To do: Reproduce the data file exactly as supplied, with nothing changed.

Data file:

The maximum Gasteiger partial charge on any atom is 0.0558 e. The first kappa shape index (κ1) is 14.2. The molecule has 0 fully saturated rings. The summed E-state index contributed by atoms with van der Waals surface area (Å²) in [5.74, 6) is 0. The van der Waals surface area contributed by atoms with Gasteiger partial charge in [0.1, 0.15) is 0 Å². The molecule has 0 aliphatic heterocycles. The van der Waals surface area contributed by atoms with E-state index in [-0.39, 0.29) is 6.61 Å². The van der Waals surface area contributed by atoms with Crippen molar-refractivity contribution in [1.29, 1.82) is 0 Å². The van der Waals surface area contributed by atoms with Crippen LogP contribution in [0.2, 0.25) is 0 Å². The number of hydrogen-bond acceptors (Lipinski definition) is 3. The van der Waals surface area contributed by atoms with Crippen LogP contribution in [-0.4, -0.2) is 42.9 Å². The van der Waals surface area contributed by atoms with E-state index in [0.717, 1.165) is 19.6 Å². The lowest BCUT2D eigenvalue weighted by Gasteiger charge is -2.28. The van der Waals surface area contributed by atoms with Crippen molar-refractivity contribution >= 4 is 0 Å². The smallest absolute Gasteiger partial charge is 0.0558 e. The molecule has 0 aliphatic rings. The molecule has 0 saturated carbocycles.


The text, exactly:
The maximum Gasteiger partial charge on any atom is 0.0558 e. The first kappa shape index (κ1) is 14.2. The molecule has 0 fully saturated rings. The summed E-state index contributed by atoms with van der Waals surface area (Å²) in [5.74, 6) is 0. The van der Waals surface area contributed by atoms with Gasteiger partial charge in [0.1, 0.15) is 0 Å². The molecule has 0 aliphatic heterocycles. The van der Waals surface area contributed by atoms with E-state index in [-0.39, 0.29) is 6.61 Å². The van der Waals surface area contributed by atoms with Crippen molar-refractivity contribution in [1.29, 1.82) is 0 Å². The van der Waals surface area contributed by atoms with Crippen LogP contribution in [0.2, 0.25) is 0 Å². The number of hydrogen-bond acceptors (Lipinski definition) is 3. The van der Waals surface area contributed by atoms with Crippen LogP contribution in [-0.4, -0.2) is 42.9 Å². The van der Waals surface area contributed by atoms with E-state index in [0.717, 1.165) is 19.6 Å². The lowest BCUT2D eigenvalue weighted by Gasteiger charge is -2.28. The van der Waals surface area contributed by atoms with Crippen molar-refractivity contribution >= 4 is 0 Å². The smallest absolute Gasteiger partial charge is 0.0558 e. The molecule has 0 aliphatic rings. The molecule has 0 saturated carbocycles.